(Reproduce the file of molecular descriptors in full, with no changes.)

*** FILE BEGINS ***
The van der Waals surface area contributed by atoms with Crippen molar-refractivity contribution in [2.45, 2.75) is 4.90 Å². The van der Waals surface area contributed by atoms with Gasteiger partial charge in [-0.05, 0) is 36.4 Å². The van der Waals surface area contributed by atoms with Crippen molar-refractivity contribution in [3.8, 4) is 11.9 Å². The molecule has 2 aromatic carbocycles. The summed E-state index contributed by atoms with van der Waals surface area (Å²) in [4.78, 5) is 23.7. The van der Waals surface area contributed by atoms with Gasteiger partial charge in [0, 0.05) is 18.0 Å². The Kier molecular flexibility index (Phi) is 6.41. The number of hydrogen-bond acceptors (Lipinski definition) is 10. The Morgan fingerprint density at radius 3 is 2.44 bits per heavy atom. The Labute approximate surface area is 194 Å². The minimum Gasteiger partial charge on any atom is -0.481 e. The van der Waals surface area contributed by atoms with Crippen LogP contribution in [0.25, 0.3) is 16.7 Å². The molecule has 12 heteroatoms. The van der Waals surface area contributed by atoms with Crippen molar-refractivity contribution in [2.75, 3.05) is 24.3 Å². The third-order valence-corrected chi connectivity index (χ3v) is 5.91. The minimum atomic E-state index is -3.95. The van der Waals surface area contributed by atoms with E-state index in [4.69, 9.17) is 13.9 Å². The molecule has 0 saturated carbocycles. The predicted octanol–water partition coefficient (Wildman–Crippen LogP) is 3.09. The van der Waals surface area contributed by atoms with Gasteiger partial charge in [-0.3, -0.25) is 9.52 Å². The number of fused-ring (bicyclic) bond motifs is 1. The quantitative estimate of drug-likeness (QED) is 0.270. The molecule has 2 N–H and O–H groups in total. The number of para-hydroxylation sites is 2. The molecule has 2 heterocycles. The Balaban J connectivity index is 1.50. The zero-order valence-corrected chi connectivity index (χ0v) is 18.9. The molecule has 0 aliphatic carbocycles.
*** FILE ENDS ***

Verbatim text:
The van der Waals surface area contributed by atoms with Crippen molar-refractivity contribution in [2.45, 2.75) is 4.90 Å². The van der Waals surface area contributed by atoms with Gasteiger partial charge in [-0.05, 0) is 36.4 Å². The van der Waals surface area contributed by atoms with Crippen molar-refractivity contribution in [3.8, 4) is 11.9 Å². The molecule has 2 aromatic carbocycles. The summed E-state index contributed by atoms with van der Waals surface area (Å²) in [4.78, 5) is 23.7. The van der Waals surface area contributed by atoms with Gasteiger partial charge in [0, 0.05) is 18.0 Å². The Kier molecular flexibility index (Phi) is 6.41. The number of hydrogen-bond acceptors (Lipinski definition) is 10. The Morgan fingerprint density at radius 3 is 2.44 bits per heavy atom. The Labute approximate surface area is 194 Å². The minimum Gasteiger partial charge on any atom is -0.481 e. The van der Waals surface area contributed by atoms with Crippen LogP contribution in [0.25, 0.3) is 16.7 Å². The molecule has 12 heteroatoms. The van der Waals surface area contributed by atoms with Crippen molar-refractivity contribution in [2.75, 3.05) is 24.3 Å². The third-order valence-corrected chi connectivity index (χ3v) is 5.91. The minimum atomic E-state index is -3.95. The van der Waals surface area contributed by atoms with E-state index in [4.69, 9.17) is 13.9 Å². The molecule has 0 saturated carbocycles. The predicted octanol–water partition coefficient (Wildman–Crippen LogP) is 3.09. The van der Waals surface area contributed by atoms with Gasteiger partial charge in [-0.3, -0.25) is 9.52 Å². The number of fused-ring (bicyclic) bond motifs is 1. The quantitative estimate of drug-likeness (QED) is 0.270. The molecule has 2 N–H and O–H groups in total. The number of para-hydroxylation sites is 2. The molecule has 2 heterocycles. The Balaban J connectivity index is 1.50. The zero-order valence-corrected chi connectivity index (χ0v) is 18.9. The molecule has 0 aliphatic carbocycles.